Sleep Patterns and Chronic Pain Page: 2
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Kellen, Rebecca Margaret, Sleep Patterns and Chronic
Lain. Master of Science (General Psychology), August, 1991,
162 pp., 22 tables, references, 56 titles.
Sleep, emotions and pain are intimately connected,
physiologically, by their location and utilization of the
same brain centers and neurotransmitters. Sleep disturbances
have been clinically observed in chronic pain populations;
yet, no treatment program has formally addressed this aspect
of patient care. It is hypothesized that a pain population
(PN) will differ significantly from a non-injured workforce
(WF) when reviewing quantitative and qualitative sleep data.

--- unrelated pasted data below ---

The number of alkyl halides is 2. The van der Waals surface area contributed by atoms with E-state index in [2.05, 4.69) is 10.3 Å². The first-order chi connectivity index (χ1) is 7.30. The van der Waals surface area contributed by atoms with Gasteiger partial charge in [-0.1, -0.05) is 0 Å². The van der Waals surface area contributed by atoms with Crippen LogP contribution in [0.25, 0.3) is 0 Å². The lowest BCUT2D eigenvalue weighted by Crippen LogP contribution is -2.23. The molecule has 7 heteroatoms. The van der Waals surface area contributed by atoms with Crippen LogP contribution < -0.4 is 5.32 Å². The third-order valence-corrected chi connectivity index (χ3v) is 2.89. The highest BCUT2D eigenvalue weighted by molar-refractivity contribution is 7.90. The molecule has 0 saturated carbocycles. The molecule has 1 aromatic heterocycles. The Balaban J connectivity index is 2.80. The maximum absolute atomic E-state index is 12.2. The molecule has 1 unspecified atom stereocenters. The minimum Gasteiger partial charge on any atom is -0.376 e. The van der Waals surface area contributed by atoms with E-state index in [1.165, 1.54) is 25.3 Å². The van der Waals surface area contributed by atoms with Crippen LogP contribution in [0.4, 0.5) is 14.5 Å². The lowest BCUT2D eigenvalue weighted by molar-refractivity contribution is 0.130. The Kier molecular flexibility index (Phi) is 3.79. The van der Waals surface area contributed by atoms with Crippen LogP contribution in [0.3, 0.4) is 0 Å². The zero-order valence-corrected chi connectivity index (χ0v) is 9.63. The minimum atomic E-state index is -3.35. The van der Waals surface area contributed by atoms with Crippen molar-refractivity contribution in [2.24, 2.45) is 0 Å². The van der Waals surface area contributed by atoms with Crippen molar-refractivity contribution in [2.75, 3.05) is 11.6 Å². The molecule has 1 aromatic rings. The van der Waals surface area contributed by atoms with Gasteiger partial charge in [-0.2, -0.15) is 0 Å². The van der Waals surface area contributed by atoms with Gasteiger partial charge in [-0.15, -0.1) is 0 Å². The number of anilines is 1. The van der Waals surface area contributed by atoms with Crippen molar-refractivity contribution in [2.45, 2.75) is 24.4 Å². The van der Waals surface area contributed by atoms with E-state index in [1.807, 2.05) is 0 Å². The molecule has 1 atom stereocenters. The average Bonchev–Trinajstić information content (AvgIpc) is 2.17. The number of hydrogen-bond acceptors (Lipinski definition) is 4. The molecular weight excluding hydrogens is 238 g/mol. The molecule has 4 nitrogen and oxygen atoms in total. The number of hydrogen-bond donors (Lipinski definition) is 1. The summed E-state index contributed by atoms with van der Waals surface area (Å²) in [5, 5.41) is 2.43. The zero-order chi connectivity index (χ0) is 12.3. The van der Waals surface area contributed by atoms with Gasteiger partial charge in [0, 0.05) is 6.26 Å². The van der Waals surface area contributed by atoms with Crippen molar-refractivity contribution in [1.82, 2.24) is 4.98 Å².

This study strongly supports that sleep disturbances and
socioeconomic decrements exist in chronic pain patients.
Forty-seven variables were surveyed and 13 were found to show
significant differences between the groups and seven were
found to discriminate between the PN and WF groups at less
than the .0001 level. A discriminant analysis was performed
to determine the smallest model which could efficiently
classify cases, according to successive root variables. The
major discriminators are pain levels, medication, amount of
sleep obtained and number of awakenings.
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Kellen, Rebecca Margaret. Sleep Patterns and Chronic Pain, thesis, August 1991; Denton, Texas. (digital.library.unt.edu/ark:/67531/metadc500658/m1/2/: accessed January 18, 2019), University of North Texas Libraries, Digital Library, digital.library.unt.edu; .